• Wire Fan

        I agree with you that this conversation shouldn’t be happening. And it wouldn’t if Torres had run to first at 80-90% effort

        Your argument that this is eyewash is ridiculous. Diving into first is eyewash. Running into a wall or jumping at the wall when a ball is 20 rows back is eyewash. Running at 90% effort to first base on a routine play in case there is a misplay is not eyewash

        Also wish folks would not resort to reductio ad absurdum (painting a position one doesn’t agree with in an extreme light or with consequences that don’t actually exist). Sadly this is what a lot of society has turned into, especially social media.

        Folks challenging Torres’ effort on that play aren’t necessarily asking him to run 3000mph or risk injury. But I guess it is much easier to rationalize trotting to first base by making it sound like that 3000mph is the only other option.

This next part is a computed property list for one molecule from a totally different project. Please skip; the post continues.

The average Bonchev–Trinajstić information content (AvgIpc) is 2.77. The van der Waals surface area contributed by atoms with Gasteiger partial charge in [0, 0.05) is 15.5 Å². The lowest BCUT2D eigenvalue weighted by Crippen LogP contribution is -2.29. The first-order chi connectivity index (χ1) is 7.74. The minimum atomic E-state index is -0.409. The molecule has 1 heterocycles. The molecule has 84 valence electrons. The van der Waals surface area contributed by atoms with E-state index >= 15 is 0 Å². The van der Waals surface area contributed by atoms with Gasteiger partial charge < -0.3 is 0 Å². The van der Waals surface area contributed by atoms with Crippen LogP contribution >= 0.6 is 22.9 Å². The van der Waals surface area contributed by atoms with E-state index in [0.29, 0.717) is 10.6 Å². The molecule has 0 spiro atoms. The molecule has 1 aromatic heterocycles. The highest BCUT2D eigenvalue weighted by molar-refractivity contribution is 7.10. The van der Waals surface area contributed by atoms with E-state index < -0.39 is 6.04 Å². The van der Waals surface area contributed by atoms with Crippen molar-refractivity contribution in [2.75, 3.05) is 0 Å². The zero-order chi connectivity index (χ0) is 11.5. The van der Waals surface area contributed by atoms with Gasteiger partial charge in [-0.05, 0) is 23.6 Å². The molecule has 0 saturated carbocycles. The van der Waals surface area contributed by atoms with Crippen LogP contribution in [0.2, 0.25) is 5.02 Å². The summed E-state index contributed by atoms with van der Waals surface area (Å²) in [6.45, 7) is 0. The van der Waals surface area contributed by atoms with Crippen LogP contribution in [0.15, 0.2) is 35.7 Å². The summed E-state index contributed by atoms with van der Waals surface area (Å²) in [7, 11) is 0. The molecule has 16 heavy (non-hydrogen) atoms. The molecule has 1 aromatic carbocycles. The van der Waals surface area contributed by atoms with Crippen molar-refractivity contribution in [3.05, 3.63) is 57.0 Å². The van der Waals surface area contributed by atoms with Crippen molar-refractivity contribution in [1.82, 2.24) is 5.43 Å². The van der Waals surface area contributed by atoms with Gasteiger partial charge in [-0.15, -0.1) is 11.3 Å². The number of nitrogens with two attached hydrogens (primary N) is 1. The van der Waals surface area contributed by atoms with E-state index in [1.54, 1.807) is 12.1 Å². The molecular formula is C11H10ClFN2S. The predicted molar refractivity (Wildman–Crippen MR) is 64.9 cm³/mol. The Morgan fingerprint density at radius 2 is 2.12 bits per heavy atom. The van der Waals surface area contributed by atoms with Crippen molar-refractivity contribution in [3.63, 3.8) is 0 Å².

Is it really an unreasonable ask to have Torres, and all players, run at about 90% on routine plays in case there is a misplay?

        • Randy

          It is eyewash and performative. There are much larger issues at play than convincing you or anyone else that someone is putting in the “effort.” That kid plays day in and day out. All of this talk is silly. Enjoy the game tonight.

        • Randy

          And to be clear, I’m talking about asking a guy to run 90% on a ten foot ground ball on a cold night when they just lost one player running to first base is total eyewash and performative. People want that because it makes them feel better about something and not because of a potential misplay. If it’s a play like the Ozuna one, then I want him going all out. That is something that Gleyber has done in the last so wasting energy and words on a check swing ground ball makes no sense. There is no lack of effort on Gleyber’s part and this conversation should come to an end.